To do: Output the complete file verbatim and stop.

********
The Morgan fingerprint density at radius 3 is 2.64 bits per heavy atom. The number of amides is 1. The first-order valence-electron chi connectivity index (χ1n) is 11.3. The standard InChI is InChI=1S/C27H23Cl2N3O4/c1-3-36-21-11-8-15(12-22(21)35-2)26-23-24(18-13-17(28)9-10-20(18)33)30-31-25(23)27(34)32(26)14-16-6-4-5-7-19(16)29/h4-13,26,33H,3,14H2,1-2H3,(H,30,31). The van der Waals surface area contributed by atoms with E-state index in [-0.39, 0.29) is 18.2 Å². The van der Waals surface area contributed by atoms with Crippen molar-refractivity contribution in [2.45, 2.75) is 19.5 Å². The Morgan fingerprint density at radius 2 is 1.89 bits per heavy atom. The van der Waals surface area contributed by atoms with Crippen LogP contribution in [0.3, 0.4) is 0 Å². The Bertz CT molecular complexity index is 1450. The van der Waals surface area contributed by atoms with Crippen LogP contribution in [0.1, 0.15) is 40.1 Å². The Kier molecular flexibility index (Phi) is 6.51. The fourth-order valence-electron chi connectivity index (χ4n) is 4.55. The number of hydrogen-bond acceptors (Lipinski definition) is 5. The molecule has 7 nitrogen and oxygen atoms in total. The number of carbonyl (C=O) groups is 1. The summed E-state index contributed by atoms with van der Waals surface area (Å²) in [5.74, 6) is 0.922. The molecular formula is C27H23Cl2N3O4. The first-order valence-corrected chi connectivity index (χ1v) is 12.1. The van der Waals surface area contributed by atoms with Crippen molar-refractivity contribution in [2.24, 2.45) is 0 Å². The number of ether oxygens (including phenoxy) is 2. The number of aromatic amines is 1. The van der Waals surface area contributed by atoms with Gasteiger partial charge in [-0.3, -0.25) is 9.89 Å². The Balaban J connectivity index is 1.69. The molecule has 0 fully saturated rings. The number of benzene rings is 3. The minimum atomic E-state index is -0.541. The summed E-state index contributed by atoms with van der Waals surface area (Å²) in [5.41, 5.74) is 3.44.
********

The Morgan fingerprint density at radius 3 is 2.64 bits per heavy atom. The number of amides is 1. The first-order valence-electron chi connectivity index (χ1n) is 11.3. The standard InChI is InChI=1S/C27H23Cl2N3O4/c1-3-36-21-11-8-15(12-22(21)35-2)26-23-24(18-13-17(28)9-10-20(18)33)30-31-25(23)27(34)32(26)14-16-6-4-5-7-19(16)29/h4-13,26,33H,3,14H2,1-2H3,(H,30,31). The van der Waals surface area contributed by atoms with E-state index in [-0.39, 0.29) is 18.2 Å². The van der Waals surface area contributed by atoms with Crippen molar-refractivity contribution in [2.45, 2.75) is 19.5 Å². The Morgan fingerprint density at radius 2 is 1.89 bits per heavy atom. The van der Waals surface area contributed by atoms with Crippen LogP contribution in [0.3, 0.4) is 0 Å². The Bertz CT molecular complexity index is 1450. The van der Waals surface area contributed by atoms with Crippen LogP contribution in [0.1, 0.15) is 40.1 Å². The Kier molecular flexibility index (Phi) is 6.51. The fourth-order valence-electron chi connectivity index (χ4n) is 4.55. The number of hydrogen-bond acceptors (Lipinski definition) is 5. The molecule has 7 nitrogen and oxygen atoms in total. The number of carbonyl (C=O) groups is 1. The summed E-state index contributed by atoms with van der Waals surface area (Å²) in [5.74, 6) is 0.922. The molecular formula is C27H23Cl2N3O4. The first-order valence-corrected chi connectivity index (χ1v) is 12.1. The van der Waals surface area contributed by atoms with Crippen molar-refractivity contribution in [2.24, 2.45) is 0 Å². The number of ether oxygens (including phenoxy) is 2. The number of aromatic amines is 1. The van der Waals surface area contributed by atoms with Gasteiger partial charge in [-0.3, -0.25) is 9.89 Å². The Balaban J connectivity index is 1.69. The molecule has 0 fully saturated rings. The number of benzene rings is 3. The minimum atomic E-state index is -0.541. The summed E-state index contributed by atoms with van der Waals surface area (Å²) in [5.41, 5.74) is 3.44.